So. With all that being said, I’d really like to showcase local companies and/or individuals that support the people of the community and have made a positive impact. My hope is that through these showcases, you will be inspired to support the companies/individuals that I mention, while I also encourage you to explore your own community.
Like I said before though, it’s still important to support zero waste/sustainable initiatives that are not in your area if you can’t find a certain product or service in your own community; even if that means purchasing from a larger corporation that champions sustainable practices. Our dollars will drive the market encouraging smaller and larger companies to make changes toward more sustainable efforts - so specifically supporting larger companies that practice zero waste/sustainable efforts is important too (in fact, many larger companies actually started as a “local” company at one point).
So. Here are some definitions to pull from when you're out and about:
The Zero Waste International Alliance states, “The conservation of all resources by means of responsible production, consumption, reuse, and recovery of products, packaging, and materials without burning and with no discharges to land, water, or air that threaten the environment or human health.” (Updated December 20, 2018).
That definition almost sounds too good to be true (pinch me!) - it is possible though and many companies are moving that direction.
The Merriam Webster Dictionary states, "of, relating to, or being a method of harvesting or using a resource so that the resource is not depleted or permanently damaged."
To describe the terms to look for when grocery shopping, I’ve decided to give you a couple of incredibly informative links to pages that describe in detail what you need to consider when you see certain food labels:
And here are some ideas to get you started thinking about what you can do to contribute more to your own community:
Go enjoy a nice dinner AND tip your server (supporting local goes beyond retail).
Take public transportation whenever possible.
Take a stroll down to your local farmers market (what they have to offer is usually cheap and always super fresh).
Adopt or foster a pet from the local animal shelter or designated rescue if you’re looking to expand your family with a fur baby.
Volunteer your time SOMEWHERE, ANYWHERE. You don't have to become president of a nonprofit to make a difference; the Salvation Army doesn't raise the money they need to continue thier cause without their bell-ringers volunteering their time on the front lines.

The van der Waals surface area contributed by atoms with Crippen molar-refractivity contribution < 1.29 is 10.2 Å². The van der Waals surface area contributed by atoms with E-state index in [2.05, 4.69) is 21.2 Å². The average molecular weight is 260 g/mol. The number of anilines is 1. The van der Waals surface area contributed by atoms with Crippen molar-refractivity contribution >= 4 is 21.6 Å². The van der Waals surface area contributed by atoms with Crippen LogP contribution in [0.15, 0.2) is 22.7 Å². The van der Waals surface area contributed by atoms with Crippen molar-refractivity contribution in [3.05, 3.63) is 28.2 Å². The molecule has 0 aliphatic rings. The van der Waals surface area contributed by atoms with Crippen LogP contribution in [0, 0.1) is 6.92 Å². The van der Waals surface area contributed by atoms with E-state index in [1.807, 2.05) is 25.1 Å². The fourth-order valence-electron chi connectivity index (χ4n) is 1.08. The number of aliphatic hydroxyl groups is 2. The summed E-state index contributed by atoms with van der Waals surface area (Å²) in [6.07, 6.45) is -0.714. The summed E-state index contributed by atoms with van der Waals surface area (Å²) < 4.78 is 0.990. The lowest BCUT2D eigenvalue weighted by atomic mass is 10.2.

Pick a day to clean up the trash on your street - not just on Earth Day.
Parents. Caregivers. Get involved in the local school. Give teachers in your community what they need to succeed. They are a large part of helping raise the next generation. And tell them thank you for all they do.
Buy gifts at local boutiques for special occasions or if you're just in the mood to shop. Some of my Denver local favorites are Stanley Marketplace, The Source, The Zepplin, South Pearl Street, or Tennyson. List your favorite places to explore in your city in the comments!
Say no to straws and single use plastic or styrofoam. Reduce waste, don't be a litter bug, and take pride in your neighborhood.
Tag local events, businesses and restaurants on Social Media.
Visit one new local brewery (or coffee shop, winery, etc.) a week, or a month. Whatever fits into your schedule.
Check coffee off of your grocery list by purchasing your grounds from a local coffee shop (they don’t burn the beans to a crisp and offer a variety of different flavors and strengths. Many options are organic and/or fair trade, as well.)
Declutter your house by donating to the local thrift shop.
Buy your roses for that sweet someone from the flower shop down the block.
Speaking of flowers, DON'T squish a BEE if you see one. We need them around for so much more than we even realize.
Open your mouth. Tell people about the places that you love to explore around your city.
Share your talents and skills. You are the only one like you; no one else shares the same experiences, lessons learned, talents or the skills that you have gained like you do. You were put wherever you are for a reason.
I hope if anything this post has inspired you to think a little bit more about the importance of supporting local businesses, good causes, and sustainable initiatives the next time you need to purchase something.
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Make sure to leave a comment below with your favorite local business, good cause, or sustainable initiative in your area.
Until next time,